The move to ban crypto mining is similar to Iran’s measure on December 28. Iran announced that it will ban all crypto mining activities until March 6 to save power and avoid blackouts over the winter.

According to a December 28, 2021, report by Blockchain.News. The Iran Grid Management Company, also known as the Tavanir, cut off the power supply to licensed cryptocurrency miners, a significant step against its backing for the controversial adventure.

However, the motive behind this move is understandable as energy conservation amidst decreasing temperatures is a top priority, local Iribnews reported citing Mostafa Rajabi Mashhadi, chairman of the board and managing director of the Tanavir.

Image source: Shutterstock


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Amid Electricity Shortages, Kosovo Government Places Ban On Crypto Mining

Kosovo has banned crypto mining on Tuesday in an effort to reduce electricity use as the country grapples with its worst energy crisis in a decade as a result of electricity disruptions.

Kosovo Bans Crypto Mining Operations

Due to electricity shortages during the winter season, the government of Kosovo has decided to stop crypto mining in the country.

According to a report by local newspaper Gazeta Express, Kosovo’s Minister of Economy, Artane Rizvanolli, has decided to ban crypto mining following a recommendation from the Technical Committee on Emergency Measures for Energy Supply.

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The government made the decision after Kosovo’s energy supply fell below the required level, and it began imposing electric power cutbacks during high usage hours, according to the article.

Law enforcement authorities are expected to intervene to block the manufacture of crypto currencies, and try to locate places where such operations take place.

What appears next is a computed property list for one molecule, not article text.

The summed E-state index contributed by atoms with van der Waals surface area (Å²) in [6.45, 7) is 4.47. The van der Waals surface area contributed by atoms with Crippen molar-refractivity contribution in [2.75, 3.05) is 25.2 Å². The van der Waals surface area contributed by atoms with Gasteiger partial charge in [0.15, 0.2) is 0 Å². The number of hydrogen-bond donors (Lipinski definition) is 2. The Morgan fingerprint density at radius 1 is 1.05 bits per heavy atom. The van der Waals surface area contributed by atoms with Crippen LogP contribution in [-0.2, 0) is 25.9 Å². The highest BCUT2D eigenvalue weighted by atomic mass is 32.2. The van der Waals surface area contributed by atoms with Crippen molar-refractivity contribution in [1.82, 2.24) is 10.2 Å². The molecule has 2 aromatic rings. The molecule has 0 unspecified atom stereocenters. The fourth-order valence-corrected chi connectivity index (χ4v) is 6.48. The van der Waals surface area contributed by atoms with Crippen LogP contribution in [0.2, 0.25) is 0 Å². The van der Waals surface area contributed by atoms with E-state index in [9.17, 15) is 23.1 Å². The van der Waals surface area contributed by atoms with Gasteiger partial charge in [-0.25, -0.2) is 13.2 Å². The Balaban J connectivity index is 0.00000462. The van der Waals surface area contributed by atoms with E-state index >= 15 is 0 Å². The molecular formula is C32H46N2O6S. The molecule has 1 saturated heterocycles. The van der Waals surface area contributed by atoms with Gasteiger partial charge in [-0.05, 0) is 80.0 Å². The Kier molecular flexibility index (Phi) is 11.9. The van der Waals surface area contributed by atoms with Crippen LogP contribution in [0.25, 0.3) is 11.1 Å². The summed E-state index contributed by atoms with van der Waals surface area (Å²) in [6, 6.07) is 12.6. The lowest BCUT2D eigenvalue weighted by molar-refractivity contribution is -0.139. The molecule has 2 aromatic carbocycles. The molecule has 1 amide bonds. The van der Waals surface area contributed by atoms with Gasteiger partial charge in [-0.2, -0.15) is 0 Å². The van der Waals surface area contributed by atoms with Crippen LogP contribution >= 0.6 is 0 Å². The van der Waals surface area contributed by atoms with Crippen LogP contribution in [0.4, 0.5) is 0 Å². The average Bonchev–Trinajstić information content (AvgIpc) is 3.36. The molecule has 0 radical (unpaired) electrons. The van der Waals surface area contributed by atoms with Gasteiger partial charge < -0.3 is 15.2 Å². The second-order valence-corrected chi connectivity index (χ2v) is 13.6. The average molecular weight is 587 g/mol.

Economy and Energy Minister Artane Rizvanolli said in a statement:

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“All law enforcement agencies will stop the production of this activity in cooperation with other relevant institutions that will identify the locations where there is cryptocurrency production.”

In reaction to the problem, the administration has decided to form a technical committee to evaluate emergency energy supply strategies, according to Rizvanolli. Last week, the government decided to take immediate actions in response to the committee’s recommendations, including prohibiting crypto mining over Kosovo’s borders.

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BTC/USD still below $50k. Source: TradingView

Related article | Could The New “China Model” Be The Reason The Country Banned Bitcoin Mining?

Winter Is Coming

According to Gazeta Express, the government declared a state of emergency in December for 60 days, allowing it to allocate more money for energy imports and implement power cutbacks.

Low supplies from Russia revived fears of an energy shortage as the colder winter approaches, sending European gas prices soaring by more than 30% on Tuesday.

One miner, who requested anonymity and owns 40 GPUs (Graphics Processing Units), told Reuters that he spends roughly 170 euros per month on power and makes around 2,400 euros per month from mining.

Cryptocurrency mining has become more popular in northercrypto kosovo, which is primarily populated by Serbs who refuse to pay power bills because they do not recognize Kosovo’s independence.

The 1.8 million population-strong country now imports more than 40% of its energy, with significant demand in the winter when inhabitants mostly use power for heating.

The energy emergency measures may look draconian, but they are the result of years of energy problems in Kosovo, which have manifested themselves in blackouts across the country and have been aggravated by a severe lack of control and a slumping economy. While crypto miners have been able to take advantage of the low-cost energy, crypto mining’s high electricity usage is incompatible with a country that is experiencing widespread power outages and a sector of the country that has only recently began to pay for its electricity.

Related article | Why Did China Ban Bitcoin Mining? Here Are The Seven Leading Theories